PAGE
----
The majestic grizzly bear, once king of the Western wilderness but threatened with extinction for a third of a century, has roared back in Montana.
The finding, from a $4.8 million, five-year study of grizzly bear DNA mocked by Republican presidential candidate John McCain as pork barrel spending, could help ease restrictions on oil and gas drilling, logging and other development.
Researchers with the U.S. Geological Survey announced Tuesday that there are approximately 765 bears in northwestern Montana. That's the largest population of grizzly bears documented there in more than 30 years, and a sign that the species could be at long last recovering.
The first-ever scientific census shattered earlier estimates that said there were at least 250-350 bears roaming an eight-million-acre area stretching from north of Missoula to the Canadian border. More recent data placed the minimum population at around 563 bears.
"This is two and a half times the number of bears previously estimated," said Katherine Kendall, the lead researcher, who said the results speak for themselves. "There is no evidence that the population size was ever severely reduced."
In a February 2003 floor speech, McCain poked fun at the project, describing a scenario where the DNA would be used to help a bear cub find its father, or pin down which bear stole hikers' food.
"I don't know if it was a paternity issue or criminal, but it was a waste of money," McCain said in a stump speech earlier this year, erroneously putting the cost of the study at $3 million. In a campaign ad, he called the expenditure "unbelievable."
Republicans at odds
Supporters of the research included Montana ranchers, farmers and Republican leaders. They pushed for the study as a step toward taking the grizzly bear off the endangered species list. Since 1975, the bear has been threatened in the lower 48 states, a status that bars hunting and restricts development that can diminish its population.
Last year, after more than 30 years of research, the grizzly bear population around Yellowstone National Park was deemed recovered.
"Let's make this an Endangered Species Act success ... get them off the list so we can manage them here in Montana," said John Youngberg, vice president of government affairs for the Montana Farm Bureau, who said that farmers who mistakenly shoot grizzly bears or do so to protect their land face $25,000 fines under current regulations. His explanation for McCain's comments was that it was "silly season."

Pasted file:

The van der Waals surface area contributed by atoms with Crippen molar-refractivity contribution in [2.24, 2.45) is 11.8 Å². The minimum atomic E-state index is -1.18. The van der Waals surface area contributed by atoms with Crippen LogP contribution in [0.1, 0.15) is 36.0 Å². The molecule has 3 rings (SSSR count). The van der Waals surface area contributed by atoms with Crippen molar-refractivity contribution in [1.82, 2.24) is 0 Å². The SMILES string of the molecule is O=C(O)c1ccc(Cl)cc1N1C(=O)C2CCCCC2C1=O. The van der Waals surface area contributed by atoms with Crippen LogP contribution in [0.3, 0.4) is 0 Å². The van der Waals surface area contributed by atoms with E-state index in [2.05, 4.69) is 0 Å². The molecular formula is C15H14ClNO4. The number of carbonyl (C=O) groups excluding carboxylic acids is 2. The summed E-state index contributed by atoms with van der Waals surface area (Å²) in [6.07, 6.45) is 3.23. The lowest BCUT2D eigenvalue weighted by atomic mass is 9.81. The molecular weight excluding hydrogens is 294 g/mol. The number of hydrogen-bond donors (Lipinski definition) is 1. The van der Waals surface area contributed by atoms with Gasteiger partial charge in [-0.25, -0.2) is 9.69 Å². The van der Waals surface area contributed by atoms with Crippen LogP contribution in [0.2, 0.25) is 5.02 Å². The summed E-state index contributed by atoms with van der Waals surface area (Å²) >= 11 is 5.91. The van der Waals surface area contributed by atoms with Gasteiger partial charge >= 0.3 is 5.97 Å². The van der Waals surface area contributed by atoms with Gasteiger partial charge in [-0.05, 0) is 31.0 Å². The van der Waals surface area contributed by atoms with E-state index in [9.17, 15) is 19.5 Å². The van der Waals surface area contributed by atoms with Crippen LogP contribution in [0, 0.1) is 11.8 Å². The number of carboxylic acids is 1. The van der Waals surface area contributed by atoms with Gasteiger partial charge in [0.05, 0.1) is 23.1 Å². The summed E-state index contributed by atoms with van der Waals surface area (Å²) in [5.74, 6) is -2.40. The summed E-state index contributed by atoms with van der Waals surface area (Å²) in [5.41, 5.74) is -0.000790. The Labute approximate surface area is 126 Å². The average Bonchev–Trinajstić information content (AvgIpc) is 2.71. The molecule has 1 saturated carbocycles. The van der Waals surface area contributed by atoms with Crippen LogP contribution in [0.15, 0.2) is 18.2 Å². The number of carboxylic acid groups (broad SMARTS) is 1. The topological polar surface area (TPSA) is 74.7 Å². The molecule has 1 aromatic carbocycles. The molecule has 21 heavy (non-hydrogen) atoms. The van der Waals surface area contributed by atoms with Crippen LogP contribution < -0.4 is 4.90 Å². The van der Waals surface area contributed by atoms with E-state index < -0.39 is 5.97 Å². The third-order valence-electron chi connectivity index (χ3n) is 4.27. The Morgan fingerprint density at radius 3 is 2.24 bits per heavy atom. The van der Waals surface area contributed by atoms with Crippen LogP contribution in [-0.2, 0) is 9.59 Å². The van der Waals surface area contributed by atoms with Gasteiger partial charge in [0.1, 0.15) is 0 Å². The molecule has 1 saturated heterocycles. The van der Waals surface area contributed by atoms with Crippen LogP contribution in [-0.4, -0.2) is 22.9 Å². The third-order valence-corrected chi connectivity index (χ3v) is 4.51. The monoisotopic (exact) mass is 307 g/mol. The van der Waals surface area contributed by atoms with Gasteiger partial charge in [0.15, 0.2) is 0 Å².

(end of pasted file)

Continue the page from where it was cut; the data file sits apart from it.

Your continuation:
The McCain campaign did not return requests for comment.
Former Montana Gov. Judy Martz, a Republican and a McCain supporter, said the bear had been used to block the use of the state's abundant natural resources, when all along the animal was plentiful. She asked former Republican Sen. Conrad Burns to help secure the funding, which was paid for in part by add-ons and a $1.1 million earmark for the Forest Service in 2004.
Burns is the McCain campaign's chairman in Montana.
"If it is going to remove it from the list, it is money well spent," said Martz. When asked about McCain's stance, Martz said "unless you live among these issues it is pretty hard to understand what is going on."
The study employed more than 200 field workers. Over 14 weeks in 2004 they collected hair samples from 2,500 barbed-wire hair traps and 4,800 trees that bears naturally rub against to scratch themselves. A mixture of pureed fish guts and cattle blood that was aged in 100 55-gallon steel drums in a rented barn for more than a year before the study began lured bears to the sampling stations. Altogether 34,000 hair samples were analyzed — a number that so overwhelmed the company conducting the DNA tests that it had to buy an additional building and double its staff to handle the project.
The result was the most accurate and precise census of a bear population to date, bear experts said. Researchers also found evidence that the population has been growing in size and expanding its range. Its diversity resembled that of grizzly bear populations in pristine habitats.
Protection review due in early '09
The U.S. Fish and Wildlife Service, which is in charge of regulating endangered species, is currently reviewing the bears' status in Montana as part of a five-year review required by the Endangered Species Act. The study's results will be a key piece of evidence used by biologists to determine whether the bear still needs federal protection, a conclusion due out early next year.
But bear experts — and environmentalists — cautioned it will take more than a population count to fully recover the species. Further research into population trends and the bear's habitat will also be needed.
"All the things people have been doing are making a difference," said Chris Servheen, the service's Grizzly Bear Recovery Coordinator. "This gives us some feedback that the bears are doing really well. This was an investment in the recovery of an icon of the American West, which is the grizzly bear."